Note: When the pages for your paper book and ebook are digitally connected properly, your reviews and the other sales tools Amazon offers may be the same on both pages. (There should be a link on each page pointing to the other—you may have three, paperback, hardcover, and ebook. But don’t count on it, check!)

4. If you market and promote, your efforts may lower those rankings (lower is good!). If so, celebrate because this doesn’t always happen. Sometimes the marketing you are doing does not improve your rating much or at all, though it should contribute to your overall branding effort.

5. Don’t try to translate a better ratings to the number of books sold. Algorithms are a lot more complicated than that.

6. Sales rankings fluctuate (sometimes wildly) during the day, so don’t hurry to celebrate or panic unnecessarily.

Warning: Do not spend a lot of time checking your ratings. They should be used as indicators. It’s best not to obsess, but if you can’t avoid it, Bookbuzzr.com and others provide services available for pinging ratings to you in your email box.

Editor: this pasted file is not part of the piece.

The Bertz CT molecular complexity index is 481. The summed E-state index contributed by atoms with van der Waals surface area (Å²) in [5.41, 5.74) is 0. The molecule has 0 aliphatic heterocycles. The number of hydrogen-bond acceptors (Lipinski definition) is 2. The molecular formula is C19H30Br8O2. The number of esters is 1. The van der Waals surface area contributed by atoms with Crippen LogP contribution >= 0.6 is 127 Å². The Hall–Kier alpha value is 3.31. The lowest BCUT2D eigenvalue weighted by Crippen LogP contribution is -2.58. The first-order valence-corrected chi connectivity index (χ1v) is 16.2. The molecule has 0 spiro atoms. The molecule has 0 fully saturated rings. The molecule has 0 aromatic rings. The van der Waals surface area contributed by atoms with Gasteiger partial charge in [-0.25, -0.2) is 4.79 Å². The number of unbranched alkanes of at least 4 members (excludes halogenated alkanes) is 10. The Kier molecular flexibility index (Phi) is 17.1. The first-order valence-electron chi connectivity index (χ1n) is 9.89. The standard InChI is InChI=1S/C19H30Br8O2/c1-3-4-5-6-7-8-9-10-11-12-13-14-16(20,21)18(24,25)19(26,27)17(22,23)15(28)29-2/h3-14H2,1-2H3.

So, now you know the basics about sales rankings and have an inkling about how important reviews are, here’s your nudge! Learn as much as you can about getting reviews ethically (and free!) using my Great Book Reviews book. It’s fat, but MSNBC has a saying, “the more you know.” When considering the health of your book, that would be rewritten “the more you know about reviews, the better your sales, the better your career-building efforts.” 

To get started today, go to your Author Central feature and start poking around. 

·       Install your author page or author profile if you haven’t already.
Use the build-your list -feature. If you have only one book, that’s OK. Add it.

·       If you have first and second editions of a book, contact the Amazon Elves with the contact feature (email or phone) and have them install a widget that points readers from the first edition to the second so they get your best, up-to-date work.

·       Now go to your KDP account and find the place that lets you add reviews yourself. Yes, yourself. Choose your best, most prestigious one of under 4,000 words and post it.

·       While you are there, note that this feature lets you post more than one review yourself.